Doxepin's effects on chronic pain and depression: a controlled study

J Clin Psychiatry. 1984 Mar;45(3 Pt 2):47-53.

Abstract

Sixty patients with chronic pain of the low back or cervical spine concomitant with clinical depression were studied in a 6-week, randomized, double-blind comparison of doxepin and placebo. Significant improvements in the doxepin-treated group compared to placebo or to baseline values were seen on Hamilton depression scores, Global Assessment Scale scores, pain severity, percent of time pain felt, and effect of pain on activity, sleep, and muscle tension. Some improvements were observed after 1 week of treatment; the most improvement occurred at 6 weeks, when the mean doxepin dosage was approximately 200 mg/day and plasma doxepin and nordoxepin averaged 80 ng/ml. No significant harmful effects were observed. Neither plasma beta-endorphin nor enkephalin-like activity demonstrated significant differences from baseline. These data indicate that doxepin is a valuable treatment for patients with chronic pain and depression.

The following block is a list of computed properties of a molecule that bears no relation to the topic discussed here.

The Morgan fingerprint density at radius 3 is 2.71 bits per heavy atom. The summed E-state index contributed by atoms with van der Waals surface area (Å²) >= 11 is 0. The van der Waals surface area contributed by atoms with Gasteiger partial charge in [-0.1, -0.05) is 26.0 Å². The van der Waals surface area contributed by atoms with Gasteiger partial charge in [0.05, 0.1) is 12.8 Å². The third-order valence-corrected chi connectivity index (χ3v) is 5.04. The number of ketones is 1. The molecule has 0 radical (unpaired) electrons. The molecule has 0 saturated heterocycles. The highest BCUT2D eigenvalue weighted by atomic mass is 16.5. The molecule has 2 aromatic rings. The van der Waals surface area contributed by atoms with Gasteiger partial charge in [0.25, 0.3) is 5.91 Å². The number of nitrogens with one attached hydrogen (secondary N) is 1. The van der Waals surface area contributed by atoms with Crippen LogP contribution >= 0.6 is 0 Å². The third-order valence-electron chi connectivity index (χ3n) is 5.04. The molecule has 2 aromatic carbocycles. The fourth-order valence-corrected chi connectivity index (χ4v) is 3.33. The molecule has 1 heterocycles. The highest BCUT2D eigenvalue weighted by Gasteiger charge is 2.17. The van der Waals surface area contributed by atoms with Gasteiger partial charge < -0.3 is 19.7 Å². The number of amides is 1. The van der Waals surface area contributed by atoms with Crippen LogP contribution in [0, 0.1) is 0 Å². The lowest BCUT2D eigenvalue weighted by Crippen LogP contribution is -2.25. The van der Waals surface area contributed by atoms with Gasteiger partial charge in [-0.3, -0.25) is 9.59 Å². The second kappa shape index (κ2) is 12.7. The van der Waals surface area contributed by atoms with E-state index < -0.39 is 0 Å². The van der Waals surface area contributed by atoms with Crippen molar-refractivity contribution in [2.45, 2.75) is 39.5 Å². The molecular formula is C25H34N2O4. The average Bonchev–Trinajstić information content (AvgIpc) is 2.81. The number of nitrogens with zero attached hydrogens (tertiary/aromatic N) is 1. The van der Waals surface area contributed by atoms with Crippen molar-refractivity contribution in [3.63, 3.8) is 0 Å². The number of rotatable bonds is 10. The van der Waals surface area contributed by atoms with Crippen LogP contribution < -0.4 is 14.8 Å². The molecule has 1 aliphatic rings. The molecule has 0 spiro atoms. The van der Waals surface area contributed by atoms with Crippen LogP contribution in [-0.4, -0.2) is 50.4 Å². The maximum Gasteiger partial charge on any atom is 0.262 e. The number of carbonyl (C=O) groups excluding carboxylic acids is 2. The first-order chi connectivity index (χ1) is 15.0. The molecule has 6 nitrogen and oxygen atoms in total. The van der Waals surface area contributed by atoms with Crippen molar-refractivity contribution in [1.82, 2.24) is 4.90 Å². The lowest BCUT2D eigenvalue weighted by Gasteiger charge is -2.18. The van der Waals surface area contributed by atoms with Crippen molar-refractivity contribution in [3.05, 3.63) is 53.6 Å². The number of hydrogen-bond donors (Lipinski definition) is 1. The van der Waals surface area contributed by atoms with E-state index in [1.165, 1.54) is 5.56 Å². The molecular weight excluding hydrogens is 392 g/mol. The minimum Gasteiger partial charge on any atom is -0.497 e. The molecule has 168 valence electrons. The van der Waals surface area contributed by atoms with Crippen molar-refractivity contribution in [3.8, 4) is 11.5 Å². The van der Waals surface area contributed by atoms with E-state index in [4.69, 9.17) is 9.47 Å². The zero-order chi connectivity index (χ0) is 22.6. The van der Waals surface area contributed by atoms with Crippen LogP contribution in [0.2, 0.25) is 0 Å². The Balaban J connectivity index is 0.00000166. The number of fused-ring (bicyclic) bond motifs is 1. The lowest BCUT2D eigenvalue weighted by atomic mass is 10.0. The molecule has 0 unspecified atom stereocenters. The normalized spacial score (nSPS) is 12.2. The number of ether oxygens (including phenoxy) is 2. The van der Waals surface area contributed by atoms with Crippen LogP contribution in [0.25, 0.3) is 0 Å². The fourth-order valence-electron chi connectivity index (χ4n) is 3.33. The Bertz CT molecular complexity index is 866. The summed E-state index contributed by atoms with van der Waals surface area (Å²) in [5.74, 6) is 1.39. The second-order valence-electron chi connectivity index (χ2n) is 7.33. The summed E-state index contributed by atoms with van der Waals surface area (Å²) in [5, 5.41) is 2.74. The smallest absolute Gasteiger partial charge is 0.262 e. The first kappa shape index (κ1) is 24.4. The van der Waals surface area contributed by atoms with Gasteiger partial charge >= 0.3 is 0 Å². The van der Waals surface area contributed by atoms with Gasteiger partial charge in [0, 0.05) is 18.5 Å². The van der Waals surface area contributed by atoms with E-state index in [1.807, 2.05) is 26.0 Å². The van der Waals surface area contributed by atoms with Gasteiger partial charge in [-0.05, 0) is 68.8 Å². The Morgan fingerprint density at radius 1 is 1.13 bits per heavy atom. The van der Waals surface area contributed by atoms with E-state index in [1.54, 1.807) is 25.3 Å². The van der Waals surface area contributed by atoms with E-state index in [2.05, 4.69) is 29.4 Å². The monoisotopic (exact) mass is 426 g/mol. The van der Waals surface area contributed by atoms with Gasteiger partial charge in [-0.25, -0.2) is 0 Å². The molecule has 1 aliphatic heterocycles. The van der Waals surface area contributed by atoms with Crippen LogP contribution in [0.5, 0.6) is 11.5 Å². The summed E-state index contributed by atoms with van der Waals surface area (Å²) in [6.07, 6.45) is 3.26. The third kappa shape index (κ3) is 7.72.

Publication types

  • Clinical Trial
  • Randomized Controlled Trial

MeSH terms

  • Chronic Disease
  • Clinical Trials as Topic
  • Depressive Disorder / complications
  • Depressive Disorder / drug therapy*
  • Depressive Disorder / psychology
  • Double-Blind Method
  • Doxepin / administration & dosage
  • Doxepin / blood
  • Doxepin / therapeutic use*
  • Endorphins / blood
  • Enkephalins / blood
  • Female
  • Humans
  • Male
  • Middle Aged
  • Pain / complications
  • Pain / drug therapy*
  • Pain / psychology
  • Placebos
  • Psychiatric Status Rating Scales
  • Random Allocation
  • Time Factors
  • beta-Endorphin

Substances

  • Endorphins
  • Enkephalins
  • Placebos
  • Doxepin
  • beta-Endorphin